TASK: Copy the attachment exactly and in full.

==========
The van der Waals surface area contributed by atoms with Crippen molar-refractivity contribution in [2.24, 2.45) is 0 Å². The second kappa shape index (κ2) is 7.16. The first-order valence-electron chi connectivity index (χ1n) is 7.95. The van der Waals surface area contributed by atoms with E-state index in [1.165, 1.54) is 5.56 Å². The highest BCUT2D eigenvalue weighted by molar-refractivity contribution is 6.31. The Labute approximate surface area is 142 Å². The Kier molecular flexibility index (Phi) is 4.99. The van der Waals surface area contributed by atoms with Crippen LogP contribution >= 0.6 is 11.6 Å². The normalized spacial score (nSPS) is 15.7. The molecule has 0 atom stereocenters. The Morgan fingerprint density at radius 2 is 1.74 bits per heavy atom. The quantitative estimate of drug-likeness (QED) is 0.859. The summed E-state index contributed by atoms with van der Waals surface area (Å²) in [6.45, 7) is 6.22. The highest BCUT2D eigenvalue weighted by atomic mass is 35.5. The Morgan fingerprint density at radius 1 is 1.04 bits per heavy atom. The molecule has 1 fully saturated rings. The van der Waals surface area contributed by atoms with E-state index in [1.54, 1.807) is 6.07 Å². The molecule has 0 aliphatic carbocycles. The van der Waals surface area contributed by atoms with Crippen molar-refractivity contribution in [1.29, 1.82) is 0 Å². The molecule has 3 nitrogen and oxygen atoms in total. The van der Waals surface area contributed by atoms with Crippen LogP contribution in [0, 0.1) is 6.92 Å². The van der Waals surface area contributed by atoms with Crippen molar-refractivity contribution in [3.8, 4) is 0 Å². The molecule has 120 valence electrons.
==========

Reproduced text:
The van der Waals surface area contributed by atoms with Crippen molar-refractivity contribution in [2.24, 2.45) is 0 Å². The second kappa shape index (κ2) is 7.16. The first-order valence-electron chi connectivity index (χ1n) is 7.95. The van der Waals surface area contributed by atoms with E-state index in [1.165, 1.54) is 5.56 Å². The highest BCUT2D eigenvalue weighted by molar-refractivity contribution is 6.31. The Labute approximate surface area is 142 Å². The Kier molecular flexibility index (Phi) is 4.99. The van der Waals surface area contributed by atoms with Crippen LogP contribution >= 0.6 is 11.6 Å². The normalized spacial score (nSPS) is 15.7. The molecule has 0 atom stereocenters. The Morgan fingerprint density at radius 2 is 1.74 bits per heavy atom. The quantitative estimate of drug-likeness (QED) is 0.859. The summed E-state index contributed by atoms with van der Waals surface area (Å²) in [6.45, 7) is 6.22. The highest BCUT2D eigenvalue weighted by atomic mass is 35.5. The Morgan fingerprint density at radius 1 is 1.04 bits per heavy atom. The molecule has 1 fully saturated rings. The van der Waals surface area contributed by atoms with E-state index in [1.54, 1.807) is 6.07 Å². The molecule has 0 aliphatic carbocycles. The van der Waals surface area contributed by atoms with Crippen molar-refractivity contribution in [1.29, 1.82) is 0 Å². The molecule has 3 nitrogen and oxygen atoms in total. The van der Waals surface area contributed by atoms with Crippen LogP contribution in [0, 0.1) is 6.92 Å². The van der Waals surface area contributed by atoms with Crippen molar-refractivity contribution in [3.8, 4) is 0 Å². The molecule has 120 valence electrons.